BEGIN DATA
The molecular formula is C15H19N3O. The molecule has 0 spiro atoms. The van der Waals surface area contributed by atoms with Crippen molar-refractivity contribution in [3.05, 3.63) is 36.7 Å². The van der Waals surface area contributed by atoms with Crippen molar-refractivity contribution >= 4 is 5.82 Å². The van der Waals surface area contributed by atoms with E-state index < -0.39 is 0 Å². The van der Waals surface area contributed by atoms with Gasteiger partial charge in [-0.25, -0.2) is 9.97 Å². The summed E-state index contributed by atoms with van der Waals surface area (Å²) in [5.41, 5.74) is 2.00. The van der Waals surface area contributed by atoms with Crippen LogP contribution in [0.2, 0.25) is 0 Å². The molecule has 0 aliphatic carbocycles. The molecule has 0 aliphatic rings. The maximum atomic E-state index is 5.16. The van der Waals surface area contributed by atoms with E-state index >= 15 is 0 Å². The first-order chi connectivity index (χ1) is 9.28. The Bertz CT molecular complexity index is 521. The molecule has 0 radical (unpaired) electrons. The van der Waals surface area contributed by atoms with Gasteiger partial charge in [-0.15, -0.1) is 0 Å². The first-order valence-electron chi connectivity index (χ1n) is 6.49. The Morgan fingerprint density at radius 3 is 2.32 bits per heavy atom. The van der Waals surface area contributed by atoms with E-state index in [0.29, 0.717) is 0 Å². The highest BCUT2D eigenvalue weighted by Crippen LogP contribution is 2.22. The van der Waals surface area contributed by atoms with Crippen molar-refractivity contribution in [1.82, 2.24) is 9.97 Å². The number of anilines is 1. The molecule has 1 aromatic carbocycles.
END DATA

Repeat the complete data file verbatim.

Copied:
The molecular formula is C15H19N3O. The molecule has 0 spiro atoms. The van der Waals surface area contributed by atoms with Crippen molar-refractivity contribution in [3.05, 3.63) is 36.7 Å². The van der Waals surface area contributed by atoms with Crippen molar-refractivity contribution >= 4 is 5.82 Å². The van der Waals surface area contributed by atoms with E-state index < -0.39 is 0 Å². The van der Waals surface area contributed by atoms with Gasteiger partial charge in [-0.25, -0.2) is 9.97 Å². The summed E-state index contributed by atoms with van der Waals surface area (Å²) in [5.41, 5.74) is 2.00. The van der Waals surface area contributed by atoms with Crippen LogP contribution in [0.2, 0.25) is 0 Å². The molecule has 0 aliphatic carbocycles. The molecule has 0 aliphatic rings. The maximum atomic E-state index is 5.16. The van der Waals surface area contributed by atoms with E-state index >= 15 is 0 Å². The first-order chi connectivity index (χ1) is 9.28. The Bertz CT molecular complexity index is 521. The molecule has 0 radical (unpaired) electrons. The van der Waals surface area contributed by atoms with Gasteiger partial charge in [-0.15, -0.1) is 0 Å². The first-order valence-electron chi connectivity index (χ1n) is 6.49. The Morgan fingerprint density at radius 3 is 2.32 bits per heavy atom. The van der Waals surface area contributed by atoms with E-state index in [0.29, 0.717) is 0 Å². The highest BCUT2D eigenvalue weighted by Crippen LogP contribution is 2.22. The van der Waals surface area contributed by atoms with Crippen molar-refractivity contribution in [1.82, 2.24) is 9.97 Å². The number of anilines is 1. The molecule has 1 aromatic carbocycles.